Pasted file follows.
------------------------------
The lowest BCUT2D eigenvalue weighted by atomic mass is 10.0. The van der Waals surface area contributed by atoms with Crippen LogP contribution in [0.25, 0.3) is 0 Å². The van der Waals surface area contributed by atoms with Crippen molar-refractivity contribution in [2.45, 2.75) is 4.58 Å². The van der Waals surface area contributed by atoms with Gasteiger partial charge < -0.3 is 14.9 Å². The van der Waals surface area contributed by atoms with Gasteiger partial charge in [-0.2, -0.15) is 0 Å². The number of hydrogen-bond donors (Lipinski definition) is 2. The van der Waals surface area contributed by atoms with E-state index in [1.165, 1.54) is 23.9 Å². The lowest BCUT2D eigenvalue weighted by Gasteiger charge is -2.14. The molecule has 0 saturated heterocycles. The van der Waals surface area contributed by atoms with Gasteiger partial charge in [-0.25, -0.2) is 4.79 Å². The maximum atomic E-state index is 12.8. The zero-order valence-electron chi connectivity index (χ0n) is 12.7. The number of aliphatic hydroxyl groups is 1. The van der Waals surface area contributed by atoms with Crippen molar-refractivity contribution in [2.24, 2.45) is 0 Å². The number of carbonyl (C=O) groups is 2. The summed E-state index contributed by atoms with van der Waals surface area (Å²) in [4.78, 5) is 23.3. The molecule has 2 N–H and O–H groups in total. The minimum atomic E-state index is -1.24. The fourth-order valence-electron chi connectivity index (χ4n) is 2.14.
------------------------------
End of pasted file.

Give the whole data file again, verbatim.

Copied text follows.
The lowest BCUT2D eigenvalue weighted by atomic mass is 10.0. The van der Waals surface area contributed by atoms with Crippen LogP contribution in [0.25, 0.3) is 0 Å². The van der Waals surface area contributed by atoms with Crippen molar-refractivity contribution in [2.45, 2.75) is 4.58 Å². The van der Waals surface area contributed by atoms with Gasteiger partial charge < -0.3 is 14.9 Å². The van der Waals surface area contributed by atoms with Gasteiger partial charge in [-0.2, -0.15) is 0 Å². The number of hydrogen-bond donors (Lipinski definition) is 2. The van der Waals surface area contributed by atoms with E-state index in [1.165, 1.54) is 23.9 Å². The lowest BCUT2D eigenvalue weighted by Gasteiger charge is -2.14. The molecule has 0 saturated heterocycles. The van der Waals surface area contributed by atoms with Gasteiger partial charge in [-0.25, -0.2) is 4.79 Å². The maximum atomic E-state index is 12.8. The zero-order valence-electron chi connectivity index (χ0n) is 12.7. The number of aliphatic hydroxyl groups is 1. The van der Waals surface area contributed by atoms with Crippen molar-refractivity contribution in [2.24, 2.45) is 0 Å². The number of carbonyl (C=O) groups is 2. The summed E-state index contributed by atoms with van der Waals surface area (Å²) in [4.78, 5) is 23.3. The molecule has 2 N–H and O–H groups in total. The minimum atomic E-state index is -1.24. The fourth-order valence-electron chi connectivity index (χ4n) is 2.14.